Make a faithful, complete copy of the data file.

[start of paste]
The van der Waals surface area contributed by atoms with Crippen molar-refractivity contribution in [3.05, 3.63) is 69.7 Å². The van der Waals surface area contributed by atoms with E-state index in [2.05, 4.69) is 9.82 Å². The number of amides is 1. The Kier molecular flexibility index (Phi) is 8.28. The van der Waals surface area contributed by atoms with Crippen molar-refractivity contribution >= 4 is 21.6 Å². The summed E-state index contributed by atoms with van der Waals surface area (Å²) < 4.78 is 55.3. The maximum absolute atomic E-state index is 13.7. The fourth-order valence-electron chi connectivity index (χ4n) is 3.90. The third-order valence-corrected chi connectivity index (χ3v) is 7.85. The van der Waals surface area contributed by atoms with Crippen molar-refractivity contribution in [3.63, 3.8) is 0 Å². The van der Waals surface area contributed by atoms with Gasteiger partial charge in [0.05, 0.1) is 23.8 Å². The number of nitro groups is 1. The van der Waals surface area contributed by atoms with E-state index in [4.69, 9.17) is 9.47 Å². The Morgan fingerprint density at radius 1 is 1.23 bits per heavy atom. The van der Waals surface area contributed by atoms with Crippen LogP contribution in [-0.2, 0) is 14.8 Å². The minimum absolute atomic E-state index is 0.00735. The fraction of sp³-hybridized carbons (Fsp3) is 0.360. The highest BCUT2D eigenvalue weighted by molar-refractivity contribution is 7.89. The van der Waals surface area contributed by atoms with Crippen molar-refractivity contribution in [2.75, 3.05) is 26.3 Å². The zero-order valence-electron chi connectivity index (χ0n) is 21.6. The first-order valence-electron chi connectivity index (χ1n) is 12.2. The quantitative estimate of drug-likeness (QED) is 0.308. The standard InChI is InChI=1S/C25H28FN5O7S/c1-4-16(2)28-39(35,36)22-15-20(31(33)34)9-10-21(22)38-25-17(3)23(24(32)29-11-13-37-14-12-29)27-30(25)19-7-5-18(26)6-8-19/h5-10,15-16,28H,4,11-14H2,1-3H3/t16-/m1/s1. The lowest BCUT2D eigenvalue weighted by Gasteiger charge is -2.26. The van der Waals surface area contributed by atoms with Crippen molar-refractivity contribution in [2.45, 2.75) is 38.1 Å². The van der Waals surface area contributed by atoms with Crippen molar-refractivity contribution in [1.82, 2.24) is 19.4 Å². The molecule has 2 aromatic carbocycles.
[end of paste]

The van der Waals surface area contributed by atoms with Crippen molar-refractivity contribution in [3.05, 3.63) is 69.7 Å². The van der Waals surface area contributed by atoms with E-state index in [2.05, 4.69) is 9.82 Å². The number of amides is 1. The Kier molecular flexibility index (Phi) is 8.28. The van der Waals surface area contributed by atoms with Crippen molar-refractivity contribution >= 4 is 21.6 Å². The summed E-state index contributed by atoms with van der Waals surface area (Å²) < 4.78 is 55.3. The maximum absolute atomic E-state index is 13.7. The fourth-order valence-electron chi connectivity index (χ4n) is 3.90. The third-order valence-corrected chi connectivity index (χ3v) is 7.85. The van der Waals surface area contributed by atoms with Crippen molar-refractivity contribution in [3.63, 3.8) is 0 Å². The van der Waals surface area contributed by atoms with Gasteiger partial charge in [0.05, 0.1) is 23.8 Å². The number of nitro groups is 1. The van der Waals surface area contributed by atoms with E-state index in [4.69, 9.17) is 9.47 Å². The Morgan fingerprint density at radius 1 is 1.23 bits per heavy atom. The van der Waals surface area contributed by atoms with Crippen LogP contribution in [-0.2, 0) is 14.8 Å². The minimum absolute atomic E-state index is 0.00735. The fraction of sp³-hybridized carbons (Fsp3) is 0.360. The highest BCUT2D eigenvalue weighted by molar-refractivity contribution is 7.89. The van der Waals surface area contributed by atoms with Crippen molar-refractivity contribution in [2.75, 3.05) is 26.3 Å². The zero-order valence-electron chi connectivity index (χ0n) is 21.6. The first-order valence-electron chi connectivity index (χ1n) is 12.2. The quantitative estimate of drug-likeness (QED) is 0.308. The standard InChI is InChI=1S/C25H28FN5O7S/c1-4-16(2)28-39(35,36)22-15-20(31(33)34)9-10-21(22)38-25-17(3)23(24(32)29-11-13-37-14-12-29)27-30(25)19-7-5-18(26)6-8-19/h5-10,15-16,28H,4,11-14H2,1-3H3/t16-/m1/s1. The lowest BCUT2D eigenvalue weighted by Gasteiger charge is -2.26. The van der Waals surface area contributed by atoms with Crippen molar-refractivity contribution in [2.45, 2.75) is 38.1 Å². The van der Waals surface area contributed by atoms with Crippen molar-refractivity contribution in [1.82, 2.24) is 19.4 Å². The molecule has 2 aromatic carbocycles.